While President Trump expresses his ideas for growing the nation’s economy, New Jersey policy makers are listening, not only to Trump’s promises but to their constituent’s responses.

“The connection is that the outcome of politics in Washington doesn’t just affect the policy makers here, it affects the electorate here, and that electorate affects policy makers,” says Benjamin Dworkin, director of the Rebovich Institute for New Jersey Politics at Rider University.

Dworkin will speak about Washington’s potential impacts on New Jersey’s business environment at a MIDJersey Chamber of Commerce panel discussion with Dworkin and Patrick Murray, director of Monmouth University Polling Institute.

The event takes place Tuesday, March 14, from 11:30 a.m. to 1:30 p.m. at the Trenton Country Club in Ewing. The cost is $40, $55 for non-members. Register at www.midjerseychamber.org or 609-689-9960.

One of the biggest challenges facing the business community is uncertainty over the final outcomes of the new administration’s proposals, Dworkin says. Other challenges include eventual policy changes that could have both positive and negative effects, and contrasts between federal and state policies.

“For example, we have several hundred-thousand people covered by the Affordable Care Act in New Jersey. But we’re not quite sure what repeal and replace is going to mean just yet. Another issue is enforcement of immigration executive orders.”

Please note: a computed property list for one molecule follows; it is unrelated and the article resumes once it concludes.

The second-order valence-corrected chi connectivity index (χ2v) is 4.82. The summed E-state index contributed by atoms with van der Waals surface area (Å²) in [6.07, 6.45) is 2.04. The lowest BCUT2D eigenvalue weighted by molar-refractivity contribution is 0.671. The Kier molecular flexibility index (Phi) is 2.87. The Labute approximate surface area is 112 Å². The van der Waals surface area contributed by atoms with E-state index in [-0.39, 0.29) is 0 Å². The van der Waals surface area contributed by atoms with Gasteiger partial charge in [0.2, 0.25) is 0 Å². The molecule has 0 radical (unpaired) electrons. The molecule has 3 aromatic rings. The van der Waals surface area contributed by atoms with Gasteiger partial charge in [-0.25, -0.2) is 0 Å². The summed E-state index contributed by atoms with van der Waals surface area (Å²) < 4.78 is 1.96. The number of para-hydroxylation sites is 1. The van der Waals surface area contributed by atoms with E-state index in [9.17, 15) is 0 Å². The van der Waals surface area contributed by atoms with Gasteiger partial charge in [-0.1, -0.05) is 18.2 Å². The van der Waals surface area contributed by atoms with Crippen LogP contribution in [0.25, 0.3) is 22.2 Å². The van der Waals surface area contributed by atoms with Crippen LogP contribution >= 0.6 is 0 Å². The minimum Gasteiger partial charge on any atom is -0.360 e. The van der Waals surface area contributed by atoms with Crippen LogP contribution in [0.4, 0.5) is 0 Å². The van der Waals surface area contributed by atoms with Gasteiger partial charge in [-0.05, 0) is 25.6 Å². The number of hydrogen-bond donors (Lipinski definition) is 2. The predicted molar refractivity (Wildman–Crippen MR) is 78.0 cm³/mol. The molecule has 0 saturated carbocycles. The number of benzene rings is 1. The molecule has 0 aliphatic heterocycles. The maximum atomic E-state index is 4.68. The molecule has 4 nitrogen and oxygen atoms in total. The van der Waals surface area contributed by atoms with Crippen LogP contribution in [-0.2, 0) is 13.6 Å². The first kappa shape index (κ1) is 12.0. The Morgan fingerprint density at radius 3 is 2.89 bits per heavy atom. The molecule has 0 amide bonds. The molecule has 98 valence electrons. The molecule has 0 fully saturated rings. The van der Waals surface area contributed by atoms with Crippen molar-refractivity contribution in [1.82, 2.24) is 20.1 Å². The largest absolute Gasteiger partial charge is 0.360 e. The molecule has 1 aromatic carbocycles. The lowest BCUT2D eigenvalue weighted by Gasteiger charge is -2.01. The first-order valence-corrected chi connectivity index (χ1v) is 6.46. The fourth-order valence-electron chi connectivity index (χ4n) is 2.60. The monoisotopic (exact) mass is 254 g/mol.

Other areas that would affect the business climate in New Jersey include trade, business tax rates, environmental policies, and infrastructure.

If we end up in significant trade wars with other countries because of new tariffs, it is likely to reduce the amount of tonnage coming into New Jersey’s Port Newark-Elizabeth Marine Terminal and other American ports. Companies making products outside the country will have to decide whether to pay the tax or not ship to the U.S., he says.

Lowering the corporate income tax rate to 15 percent will, of course, be welcomed by businesses. But, Dworkin cautions, the lower rate comes at a cost. For example, smaller tax revenues could result in fewer tuition aid grants, thus reducing the pool of college-educated workers. If money needed for infrastructure is cut back, businesses could see an increase in vehicle repair costs resulting from pot holes not being fixed.

Rolling back federal environmental regulations is supported by Trump as a solution to help industries cut costs and red tape. But, says Dworkin, that does not necessarily mean a corresponding roll back at the state level. Regulations that New Jersey elected officials have voted for will remain in place as of now.

Infrastructure investment has bi-partisan support, Dworkin says. Companies want to be here because New Jersey is located within four hours of 100 million people. National investments in infrastructure, to the degree that they are in New Jersey, will have a huge positive impact on the state, not just for companies that get the work, but for the overall economic climate.